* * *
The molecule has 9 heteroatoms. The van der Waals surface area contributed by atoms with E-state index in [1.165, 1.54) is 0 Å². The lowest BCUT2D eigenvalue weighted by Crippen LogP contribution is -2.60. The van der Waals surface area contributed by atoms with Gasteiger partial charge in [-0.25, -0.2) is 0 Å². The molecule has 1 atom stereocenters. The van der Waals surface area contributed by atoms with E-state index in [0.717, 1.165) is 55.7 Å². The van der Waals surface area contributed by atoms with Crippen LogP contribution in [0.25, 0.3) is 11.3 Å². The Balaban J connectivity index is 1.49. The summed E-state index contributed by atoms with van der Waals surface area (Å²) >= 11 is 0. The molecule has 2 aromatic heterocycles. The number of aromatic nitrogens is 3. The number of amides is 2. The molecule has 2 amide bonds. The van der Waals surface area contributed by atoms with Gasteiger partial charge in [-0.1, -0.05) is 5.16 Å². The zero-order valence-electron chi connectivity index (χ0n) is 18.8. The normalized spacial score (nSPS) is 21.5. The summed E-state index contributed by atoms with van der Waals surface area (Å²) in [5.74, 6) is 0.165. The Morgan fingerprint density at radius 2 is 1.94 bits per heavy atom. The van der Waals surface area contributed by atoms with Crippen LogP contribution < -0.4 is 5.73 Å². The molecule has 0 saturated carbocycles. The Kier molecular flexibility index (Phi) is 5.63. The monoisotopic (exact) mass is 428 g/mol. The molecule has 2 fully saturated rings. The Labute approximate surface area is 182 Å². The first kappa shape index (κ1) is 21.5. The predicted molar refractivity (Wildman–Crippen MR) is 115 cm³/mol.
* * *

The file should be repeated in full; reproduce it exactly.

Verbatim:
The molecule has 9 heteroatoms. The van der Waals surface area contributed by atoms with E-state index in [1.165, 1.54) is 0 Å². The lowest BCUT2D eigenvalue weighted by Crippen LogP contribution is -2.60. The van der Waals surface area contributed by atoms with Gasteiger partial charge in [-0.25, -0.2) is 0 Å². The molecule has 1 atom stereocenters. The van der Waals surface area contributed by atoms with E-state index in [0.717, 1.165) is 55.7 Å². The van der Waals surface area contributed by atoms with Crippen LogP contribution in [0.25, 0.3) is 11.3 Å². The Balaban J connectivity index is 1.49. The summed E-state index contributed by atoms with van der Waals surface area (Å²) >= 11 is 0. The molecule has 2 aromatic heterocycles. The number of aromatic nitrogens is 3. The number of amides is 2. The molecule has 2 amide bonds. The van der Waals surface area contributed by atoms with Gasteiger partial charge in [-0.1, -0.05) is 5.16 Å². The zero-order valence-electron chi connectivity index (χ0n) is 18.8. The normalized spacial score (nSPS) is 21.5. The summed E-state index contributed by atoms with van der Waals surface area (Å²) in [5.74, 6) is 0.165. The Morgan fingerprint density at radius 2 is 1.94 bits per heavy atom. The van der Waals surface area contributed by atoms with Crippen LogP contribution < -0.4 is 5.73 Å². The molecule has 0 saturated carbocycles. The Kier molecular flexibility index (Phi) is 5.63. The monoisotopic (exact) mass is 428 g/mol. The molecule has 2 fully saturated rings. The Labute approximate surface area is 182 Å². The first kappa shape index (κ1) is 21.5. The predicted molar refractivity (Wildman–Crippen MR) is 115 cm³/mol.